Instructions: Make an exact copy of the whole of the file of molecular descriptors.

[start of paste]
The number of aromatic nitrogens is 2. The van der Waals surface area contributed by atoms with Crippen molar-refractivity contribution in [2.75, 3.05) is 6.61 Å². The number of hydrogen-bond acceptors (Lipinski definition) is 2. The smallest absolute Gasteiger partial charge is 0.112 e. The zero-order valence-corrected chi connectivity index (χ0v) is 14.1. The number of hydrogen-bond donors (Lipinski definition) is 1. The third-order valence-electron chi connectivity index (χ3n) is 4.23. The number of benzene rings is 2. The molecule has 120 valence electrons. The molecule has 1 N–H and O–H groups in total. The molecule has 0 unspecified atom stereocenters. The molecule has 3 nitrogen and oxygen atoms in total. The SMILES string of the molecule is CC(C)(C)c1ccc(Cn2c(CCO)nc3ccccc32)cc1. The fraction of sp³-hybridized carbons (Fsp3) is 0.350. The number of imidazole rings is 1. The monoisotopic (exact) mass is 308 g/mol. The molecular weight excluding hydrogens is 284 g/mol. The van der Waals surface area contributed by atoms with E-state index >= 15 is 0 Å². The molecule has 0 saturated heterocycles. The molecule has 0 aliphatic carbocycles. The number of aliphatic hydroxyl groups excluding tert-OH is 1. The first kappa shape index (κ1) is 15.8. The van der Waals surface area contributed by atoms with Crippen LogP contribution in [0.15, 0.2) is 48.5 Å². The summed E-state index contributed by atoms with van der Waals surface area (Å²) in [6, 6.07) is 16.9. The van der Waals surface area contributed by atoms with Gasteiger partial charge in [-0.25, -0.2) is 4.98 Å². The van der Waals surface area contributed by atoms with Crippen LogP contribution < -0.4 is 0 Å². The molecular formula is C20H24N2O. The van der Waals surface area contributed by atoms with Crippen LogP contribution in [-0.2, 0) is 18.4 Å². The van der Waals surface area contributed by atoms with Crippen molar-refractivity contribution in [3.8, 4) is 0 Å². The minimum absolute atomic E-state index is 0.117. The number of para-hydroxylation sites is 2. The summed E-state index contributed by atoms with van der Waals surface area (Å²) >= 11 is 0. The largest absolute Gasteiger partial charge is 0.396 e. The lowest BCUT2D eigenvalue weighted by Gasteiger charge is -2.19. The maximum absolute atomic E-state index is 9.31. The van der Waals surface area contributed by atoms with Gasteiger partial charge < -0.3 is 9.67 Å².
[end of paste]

The number of aromatic nitrogens is 2. The van der Waals surface area contributed by atoms with Crippen molar-refractivity contribution in [2.75, 3.05) is 6.61 Å². The number of hydrogen-bond acceptors (Lipinski definition) is 2. The smallest absolute Gasteiger partial charge is 0.112 e. The zero-order valence-corrected chi connectivity index (χ0v) is 14.1. The number of hydrogen-bond donors (Lipinski definition) is 1. The third-order valence-electron chi connectivity index (χ3n) is 4.23. The number of benzene rings is 2. The molecule has 120 valence electrons. The molecule has 1 N–H and O–H groups in total. The molecule has 0 unspecified atom stereocenters. The molecule has 3 nitrogen and oxygen atoms in total. The SMILES string of the molecule is CC(C)(C)c1ccc(Cn2c(CCO)nc3ccccc32)cc1. The fraction of sp³-hybridized carbons (Fsp3) is 0.350. The number of imidazole rings is 1. The monoisotopic (exact) mass is 308 g/mol. The molecular weight excluding hydrogens is 284 g/mol. The van der Waals surface area contributed by atoms with E-state index >= 15 is 0 Å². The molecule has 0 saturated heterocycles. The molecule has 0 aliphatic carbocycles. The number of aliphatic hydroxyl groups excluding tert-OH is 1. The first kappa shape index (κ1) is 15.8. The van der Waals surface area contributed by atoms with Crippen LogP contribution in [0.15, 0.2) is 48.5 Å². The summed E-state index contributed by atoms with van der Waals surface area (Å²) in [6, 6.07) is 16.9. The van der Waals surface area contributed by atoms with Gasteiger partial charge in [-0.25, -0.2) is 4.98 Å². The van der Waals surface area contributed by atoms with Crippen LogP contribution < -0.4 is 0 Å². The molecular formula is C20H24N2O. The van der Waals surface area contributed by atoms with Crippen LogP contribution in [-0.2, 0) is 18.4 Å². The van der Waals surface area contributed by atoms with Crippen molar-refractivity contribution in [3.8, 4) is 0 Å². The minimum absolute atomic E-state index is 0.117. The number of para-hydroxylation sites is 2. The summed E-state index contributed by atoms with van der Waals surface area (Å²) >= 11 is 0. The largest absolute Gasteiger partial charge is 0.396 e. The lowest BCUT2D eigenvalue weighted by Gasteiger charge is -2.19. The maximum absolute atomic E-state index is 9.31. The van der Waals surface area contributed by atoms with Gasteiger partial charge < -0.3 is 9.67 Å².